Administration officials maintain there was a genuine misunderstanding about the faculty's agreement. And after a few tense days, Maeda issued a mea culpa in a meeting with union officials and sent an e-mail to faculty and staff announcing the restoration of the pension payments and thanking recipients for helping to "establish a culture of clarity and accountability here at RISD."
Ferreira, the head of the faculty union, said Maeda had been "damaged" by the controversy. "You can't take it back," he said.
And further clashes over financial matters seem almost inevitable, given the financial troubles afflicting higher education. Just up the hill at Brown, for instance, the university is cutting 67 jobs and projecting that its endowment will decline from a high of $2.8 billion to some $2 billion for the fiscal year that begins in July.
But Ferreira gave Maeda credit for acknowledging a mistake and said he could not imagine a similar resolution under Mandle.
"It's quite different," he said.
Different, indeed. But to what end?
Will the Maeda presidency be about a blog and a few corporate partnerships? Or will there be more? What edifice will he build? What academic program will he tear down?
That, Maeda suggests, is the wrong line of questioning. The president says his tenure should be measured not in bricks and books, but in something less tangible. Not in hardware, but in software.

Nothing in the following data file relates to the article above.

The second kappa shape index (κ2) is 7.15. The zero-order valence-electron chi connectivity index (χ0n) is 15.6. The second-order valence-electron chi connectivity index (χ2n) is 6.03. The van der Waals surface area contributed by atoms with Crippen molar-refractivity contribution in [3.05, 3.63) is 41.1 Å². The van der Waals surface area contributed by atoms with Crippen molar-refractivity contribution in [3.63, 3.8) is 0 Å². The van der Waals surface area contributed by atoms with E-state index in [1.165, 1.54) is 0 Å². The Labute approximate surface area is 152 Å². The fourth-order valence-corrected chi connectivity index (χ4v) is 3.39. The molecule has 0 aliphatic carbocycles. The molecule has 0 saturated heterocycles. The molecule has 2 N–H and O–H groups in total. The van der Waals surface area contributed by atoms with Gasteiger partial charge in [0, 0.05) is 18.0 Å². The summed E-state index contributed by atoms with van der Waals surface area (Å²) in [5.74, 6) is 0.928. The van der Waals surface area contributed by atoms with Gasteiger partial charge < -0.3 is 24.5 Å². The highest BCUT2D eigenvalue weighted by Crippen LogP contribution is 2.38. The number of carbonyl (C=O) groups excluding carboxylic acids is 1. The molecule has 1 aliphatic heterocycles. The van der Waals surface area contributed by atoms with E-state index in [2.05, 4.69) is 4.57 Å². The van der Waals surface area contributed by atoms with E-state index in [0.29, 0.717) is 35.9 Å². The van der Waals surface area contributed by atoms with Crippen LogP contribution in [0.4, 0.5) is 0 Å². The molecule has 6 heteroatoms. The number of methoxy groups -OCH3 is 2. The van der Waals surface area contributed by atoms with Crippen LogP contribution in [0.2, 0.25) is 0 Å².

Maeda says his charge is to forge connection, to tell the RISD story to the world — and to a campus that does not always appreciate its own talents.
"Did you notice that you have this superpower?" Maeda said. "If you're not told that you can levitate and have telekinesis, are you going to use it?"
Well, yes, in fact. At least in some cases. RISD, after all, has managed to turn out its share of visionaries without a cheerleader-in-chief — think David Byrne and Gus Van Sant and Nicole Miller.
But if geniuses don't need much help with levitation, there are plenty of lesser lights who could use some encouragement. And Maeda's encouragement has unleashed a new energy on campus — and even beyond.
Stephen Cronin, president of the Pawtucket-based marketing and mail firm Mercury, said an initial encounter with Maeda and subsequent "Jogging with John" sessions inspired a flurry of technological innovations at his company.
"John is able to see things that many of us either overlook, previously dismissed or, in some cases, have never considered," he said.
And Kyna Leski, a professor of architecture at RISD who counted herself a Maeda skeptic after seeing a speech in his MIT days ("there was a depth I couldn't process and an easiness to his talk"), says she now sees a sort of genius in Maeda's ability to distill, simplify, and inspire.
"Week one," she said, of his arrival on campus, "I wanted to do what I do better."
Maeda, she said, has been a catalytic force. A burst of forward energy. And that may be the best a college president can offer.
David Scharfenberg can be reached at firstname.lastname@example.org.